Mathematical modelling, Bridging the gap between Mathematicians and Experimentalists
My talk will walk through some of the research directions I am advancing in the modelling multi-scale spatio-temporal dynamics in the Brain but also novel techniques that could advance experimental neuroscience. The talk also attempts to bridge the gap between Mathematicians and Experimentalists (in Neuroscience) to enable fruitful discussions and future collaborative work.
In the first part I will briefly sketch the idea of finding invariances from multi-scale neuronal observations and determining boundaries between normal and pathological brain activity. This is followed by an example with my work in (macro-scale) modelling of absence seizures and demonstrates the feasibility of classifying sub pathologies but also importantly gives insight as to how seizures could be predicted.
The second part, is inspired by the work of Thomas Südof (2013 Nobel Prize in Physiology and Medicine) on asynchronous neurotransmitter release. We develop a multi-scale model linking the bio-molecular machinery of exocytosis, neurotransmitter release and electrophysiology. The model is able to predict, synchronous, asynchronous and spontaneous neurotransmitter release as captured in dual whole cell recordings (in both CCK cells and Calyx of Held neurons). The phenomena is underpinned by a novel mathematical structure but also hypothesises the proteins involved in the delay of neurotransmitter release (which could be validated in future experiments).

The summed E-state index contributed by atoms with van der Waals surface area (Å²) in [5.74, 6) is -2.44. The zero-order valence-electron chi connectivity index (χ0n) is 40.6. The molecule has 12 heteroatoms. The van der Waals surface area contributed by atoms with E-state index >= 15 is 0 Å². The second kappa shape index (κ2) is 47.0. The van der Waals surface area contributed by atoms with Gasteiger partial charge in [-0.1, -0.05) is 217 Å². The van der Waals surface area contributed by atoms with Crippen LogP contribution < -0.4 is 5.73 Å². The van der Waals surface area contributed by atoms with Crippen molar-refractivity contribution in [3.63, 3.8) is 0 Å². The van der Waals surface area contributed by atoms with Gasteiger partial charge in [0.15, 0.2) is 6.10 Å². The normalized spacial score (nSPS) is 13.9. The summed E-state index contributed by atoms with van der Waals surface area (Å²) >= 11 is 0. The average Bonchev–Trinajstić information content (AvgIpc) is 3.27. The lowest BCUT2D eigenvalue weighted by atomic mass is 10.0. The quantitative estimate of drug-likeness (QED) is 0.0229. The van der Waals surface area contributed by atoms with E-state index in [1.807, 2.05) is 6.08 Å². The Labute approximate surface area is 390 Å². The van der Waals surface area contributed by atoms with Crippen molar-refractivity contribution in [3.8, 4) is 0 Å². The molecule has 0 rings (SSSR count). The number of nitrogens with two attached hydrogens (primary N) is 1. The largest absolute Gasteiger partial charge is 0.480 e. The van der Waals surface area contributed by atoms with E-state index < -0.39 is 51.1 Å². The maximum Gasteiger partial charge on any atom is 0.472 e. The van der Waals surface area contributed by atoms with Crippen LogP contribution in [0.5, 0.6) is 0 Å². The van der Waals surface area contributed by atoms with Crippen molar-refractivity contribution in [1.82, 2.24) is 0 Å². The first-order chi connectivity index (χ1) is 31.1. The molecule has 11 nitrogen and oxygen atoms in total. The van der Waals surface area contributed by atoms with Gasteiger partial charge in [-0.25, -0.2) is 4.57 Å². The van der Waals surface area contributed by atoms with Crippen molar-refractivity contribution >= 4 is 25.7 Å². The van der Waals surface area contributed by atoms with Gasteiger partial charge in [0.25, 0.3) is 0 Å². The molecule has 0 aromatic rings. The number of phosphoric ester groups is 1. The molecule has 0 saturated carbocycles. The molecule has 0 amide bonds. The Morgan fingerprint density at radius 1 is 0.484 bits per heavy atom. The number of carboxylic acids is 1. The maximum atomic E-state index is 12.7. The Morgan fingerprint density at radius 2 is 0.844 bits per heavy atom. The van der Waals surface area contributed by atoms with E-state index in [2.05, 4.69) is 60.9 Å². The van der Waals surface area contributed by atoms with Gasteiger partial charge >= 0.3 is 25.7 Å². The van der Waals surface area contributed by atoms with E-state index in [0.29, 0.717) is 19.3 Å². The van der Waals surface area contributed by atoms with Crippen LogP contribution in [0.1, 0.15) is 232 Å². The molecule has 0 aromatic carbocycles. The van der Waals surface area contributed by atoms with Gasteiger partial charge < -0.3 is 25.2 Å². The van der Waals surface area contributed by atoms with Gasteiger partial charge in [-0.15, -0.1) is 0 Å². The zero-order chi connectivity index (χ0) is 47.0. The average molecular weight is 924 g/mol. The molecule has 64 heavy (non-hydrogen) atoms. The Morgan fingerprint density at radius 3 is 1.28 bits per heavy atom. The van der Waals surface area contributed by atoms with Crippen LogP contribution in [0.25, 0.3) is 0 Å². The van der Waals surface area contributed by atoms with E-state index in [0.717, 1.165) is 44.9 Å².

The third part shows how mathematics could help experimentalists to improve closed loop experiments (for example, dynamic-clamp electrophysiology possibly also involving optogenetics) by combining key mathematical techniques (with control theory) to determine in real time regions of activity that are typically in-accessible to the experimentalists. This is a work I would hope to pursue with the Achucarro Neuroscience Centre, which would lead to un-precedented data but also the development of novel technologies, such as clever deep brain-stimulators that could potentially predict the onset of seizures.
The final part of the talk, touches lightly upon the idea that certain brain structures perform Turing computations and it offers the possibility to decode the neural code (for these brain structures alone). This also offers to bridge the gap between Mathematicians and Experimentalists, where information from this mapping could guide new experiments.